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Petrogenesis of the Pueblo Mountains basalt, southeastern Oregon and northern Nevada

By
William K. Hart
William K. Hart
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Richard W. Carlson
Richard W. Carlson
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Stephanie A. Mosher
Stephanie A. Mosher
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Published:
January 01, 1989

Field, petrographic, geochemical, and limited chronologic information allow for construction of a composite stratigraphic section for the approximately 1-km-thick exposure of basaltic lavas in the Pueblo Mountains region of the Oregon Plateau. Comparison of the Pueblo basalts with those of Steens Mountain and the Columbia Plateau suggests that these flood-basalts were derived from a common mid-Miocene magmatic event, possibly marking the initiation of back-arc spreading along the western margin of the Wyoming craton.

Geochemical and Sr-isotopic variations within the Pueblo basalts and, more specifically, vertical variations within the Pueblo composite section, define two distinct groups of basalt and three phases of evolution. Within-group variations are modeled by low-pressure fractional crystallization, whereas the between-group variations are attributed primarily to different degrees of interaction between crustal materials and ascending Pueblo primary magmas during the three distinct phases of volcanism.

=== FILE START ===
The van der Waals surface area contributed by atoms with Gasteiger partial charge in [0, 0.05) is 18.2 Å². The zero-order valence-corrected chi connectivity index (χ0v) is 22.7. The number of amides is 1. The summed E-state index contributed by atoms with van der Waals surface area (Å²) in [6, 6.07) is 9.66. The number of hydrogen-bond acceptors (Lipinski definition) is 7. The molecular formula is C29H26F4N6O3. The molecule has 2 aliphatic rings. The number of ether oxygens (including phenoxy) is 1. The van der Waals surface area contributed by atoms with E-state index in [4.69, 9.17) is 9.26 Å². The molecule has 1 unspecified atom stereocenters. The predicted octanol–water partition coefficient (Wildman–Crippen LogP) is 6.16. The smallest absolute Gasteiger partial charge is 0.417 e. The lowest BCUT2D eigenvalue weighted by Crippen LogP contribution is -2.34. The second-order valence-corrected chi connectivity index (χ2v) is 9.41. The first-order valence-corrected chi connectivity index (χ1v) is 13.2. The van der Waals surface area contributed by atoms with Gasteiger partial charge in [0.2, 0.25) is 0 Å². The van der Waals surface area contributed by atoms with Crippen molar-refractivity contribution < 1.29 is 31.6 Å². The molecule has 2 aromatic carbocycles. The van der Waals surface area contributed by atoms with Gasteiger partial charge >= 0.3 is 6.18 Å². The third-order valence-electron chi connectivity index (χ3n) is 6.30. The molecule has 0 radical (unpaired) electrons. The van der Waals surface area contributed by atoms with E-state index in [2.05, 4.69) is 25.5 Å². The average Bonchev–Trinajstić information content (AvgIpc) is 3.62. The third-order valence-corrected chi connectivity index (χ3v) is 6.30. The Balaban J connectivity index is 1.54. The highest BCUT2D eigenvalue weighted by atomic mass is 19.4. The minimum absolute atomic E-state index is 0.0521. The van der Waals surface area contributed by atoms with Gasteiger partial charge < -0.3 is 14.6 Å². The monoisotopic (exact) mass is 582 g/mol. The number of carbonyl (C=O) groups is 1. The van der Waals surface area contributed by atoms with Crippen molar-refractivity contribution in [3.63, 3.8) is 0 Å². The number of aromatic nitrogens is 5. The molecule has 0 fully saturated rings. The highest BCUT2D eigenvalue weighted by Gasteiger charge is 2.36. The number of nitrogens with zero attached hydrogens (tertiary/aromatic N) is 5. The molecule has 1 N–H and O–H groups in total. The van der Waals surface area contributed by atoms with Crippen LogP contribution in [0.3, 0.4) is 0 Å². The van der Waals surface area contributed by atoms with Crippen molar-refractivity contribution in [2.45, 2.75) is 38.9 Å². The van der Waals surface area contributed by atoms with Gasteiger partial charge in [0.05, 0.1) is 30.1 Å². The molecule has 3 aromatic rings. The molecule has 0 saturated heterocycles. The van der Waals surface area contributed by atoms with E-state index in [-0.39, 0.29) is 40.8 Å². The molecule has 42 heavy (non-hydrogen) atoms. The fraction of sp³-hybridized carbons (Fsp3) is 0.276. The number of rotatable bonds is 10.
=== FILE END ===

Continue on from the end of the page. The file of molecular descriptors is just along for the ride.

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GSA Special Papers

Volcanism and Tectonism in the Columbia River Flood-Basalt Province

Stephen P. Reidel
Stephen P. Reidel
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Peter R. Hooper
Peter R. Hooper
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Geological Society of America
Volume
239
ISBN print:
9780813722399
Publication date:
January 01, 1989

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